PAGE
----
Losing jobs is like a natural disaster


There is a common, comforting acceptance that "What is, is." However, any disturbance (actual or anticipated) of "What is" may become unreasonable fear. See those daily stock market reports. Emotionally and economically, we (Hoosiers, Americans, all humans?) are unprepared for change, although we will blithely insist, "The only constant is change."

Thus, when oil prices fall, select individuals, companies, communities and countries which depend on those prices suffer severely. Likewise, a rise in those same prices brings hardship to a different set of entities.

What should we do when companies leave town, abandoning workers, relationships, and property? That is hardly different from natural disasters and their effects on those left behind, disadvantaged by forces beyond their control. How do we help flood victims, corn farmers, or oil field workers? Should we take the health care route?

In health care, we once believed in strange mists and devilish spirits. Ultimately, we blamed the sick for getting sick. They failed to take the precautions advised by grandparents and, more recently, by research. Afterward, we set up systems requiring private insurance (sharing the risk with others). Finally, we accepted the burden of illness as a public responsibility and pay for it, partially, through government aid.

Similarly, we turn business decisions into public policy events. We are too quick to pay companies to locate or expand in our communities. We then feel betrayed if they leave for the sweet wine flowing elsewhere.

Today in Indiana, there is a loud pounding of chests because United Technologies will close manufacturing facilities in Indianapolis and Huntington. About 2,100 jobs will be lost as production moves to Mexico.

Yet Indiana is the self-declared business-friendly state. How can we protest when firms decide that other states are more attractive? Are we conservatives being jilted by companies moving elsewhere?

Economic freedom, as we understand it, permits businesses and households to move as they please. What they leave behind in damaged workers, spoiled neighborhoods, lapsed business relationships, and environmental hazards often become governments' responsibility. In that case, retraining workers and preserving prior living conditions could require higher taxes on companies to pay for the economic dislocation they cause.

For years we've had "unemployment insurance." Ultimately that "insurance" is paid for by workers through lower wages and fewer jobs.

Is the next step to require workers to buy private insurance in case a job is lost for reasons beyond the control of the worker? Isn't that the health care solution given us by a Congress, the same Congress that now calls it "Obamacare?"

Losing jobs might be as natural as floods, tornados and blizzards. We shouldn't be surprised when jobs are lost, nor should we overreact with the simian chest thumping seen recently among public officials.

My former dean used to say, "We must all learn to play the accordion, to make music as we expand and contract."

Our leaders should be doing that now, but Pence has chosen not to thus far.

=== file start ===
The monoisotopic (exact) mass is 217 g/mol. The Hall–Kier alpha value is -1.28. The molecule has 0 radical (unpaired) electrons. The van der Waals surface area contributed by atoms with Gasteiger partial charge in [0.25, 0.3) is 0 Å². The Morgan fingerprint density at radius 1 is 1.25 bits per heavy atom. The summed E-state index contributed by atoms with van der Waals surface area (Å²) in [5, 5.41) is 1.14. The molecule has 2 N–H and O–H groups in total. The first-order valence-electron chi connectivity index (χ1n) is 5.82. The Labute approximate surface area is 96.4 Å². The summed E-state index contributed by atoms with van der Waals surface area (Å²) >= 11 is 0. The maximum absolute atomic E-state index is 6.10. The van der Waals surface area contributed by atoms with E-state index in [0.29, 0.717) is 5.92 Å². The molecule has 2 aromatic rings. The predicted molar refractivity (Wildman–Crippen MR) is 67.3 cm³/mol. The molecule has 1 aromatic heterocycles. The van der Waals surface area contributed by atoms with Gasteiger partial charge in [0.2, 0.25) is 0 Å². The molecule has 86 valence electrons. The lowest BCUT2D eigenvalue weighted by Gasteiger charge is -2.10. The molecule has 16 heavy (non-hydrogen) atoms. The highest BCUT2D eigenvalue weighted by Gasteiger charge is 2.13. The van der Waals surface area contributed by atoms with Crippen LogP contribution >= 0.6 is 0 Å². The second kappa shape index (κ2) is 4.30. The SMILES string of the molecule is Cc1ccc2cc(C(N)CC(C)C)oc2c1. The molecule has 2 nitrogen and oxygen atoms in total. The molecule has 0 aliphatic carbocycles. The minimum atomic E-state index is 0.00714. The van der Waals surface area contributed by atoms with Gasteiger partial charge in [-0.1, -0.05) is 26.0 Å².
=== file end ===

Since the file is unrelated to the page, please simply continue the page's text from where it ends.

Statesmen choose differently.

The governor's announced intent to nominate Eric Holcomb to replace Lt. Gov. Sue Ellspermann, is important because he can't actually nominate him until there actually is a vacancy. That much is clear in the Constitution, that pesky document that all of our state leaders swear to uphold, protect and defend in their oath of office. The details matter on this one, and the lack respect given them speaks volumes.

Next, the odds on favorite to win the U.S. Senate race, Congressman Todd Young, allegedly came up short in required petition signatures to be on the ballot this spring in the Republican primary. Details, details. As Matt Tully of The Indianapolis Star opined, objecting to these details is "petty." Tell that to newly reelected Mayor Terry Seitz of Jasper, Indiana, whose recent reelectionquest ended in a tie. The tie was broken by a disqualified absentee ballot due to a missing signature.

Matt Tully, your wrongness could not be more ironically timed.

I am writing this column a couple of hours after the death of U.S. Supreme Court Justice Antonin Scalia. Shortly after his death, Senate Majority Leader Mitch McConnell announced that the replacement of Scalia should wait until after the election nine months from now. Control of the Senate matters on this one as much as the presidential election, since the Senate must confirm the appointment.

But waiting until at least January would be unprecedented by a mile.

In presidential election years, 14 justices have been confirmed. So is the challenge to Todd Young's placement on the ballot truly "petty" or is it profoundly important?

The fact is that the details are what make us who we are. There is no arena where that is truer than it is in governing.

Both the Indiana and the U.S. Constitutions define who we are in a broad way. Generations have passed since these documents were ratified and the details are still being worked out. Respectfully paying attention to those details is how our leaders should base their approach to governing.

That is how we make progress.

I have said "the devil is in the detail" countless times. And it is true. But I really enjoyed finding the original quote to instead be about God. Maybe from that perspective, we will be more likely to agree on how important the details truly are. n


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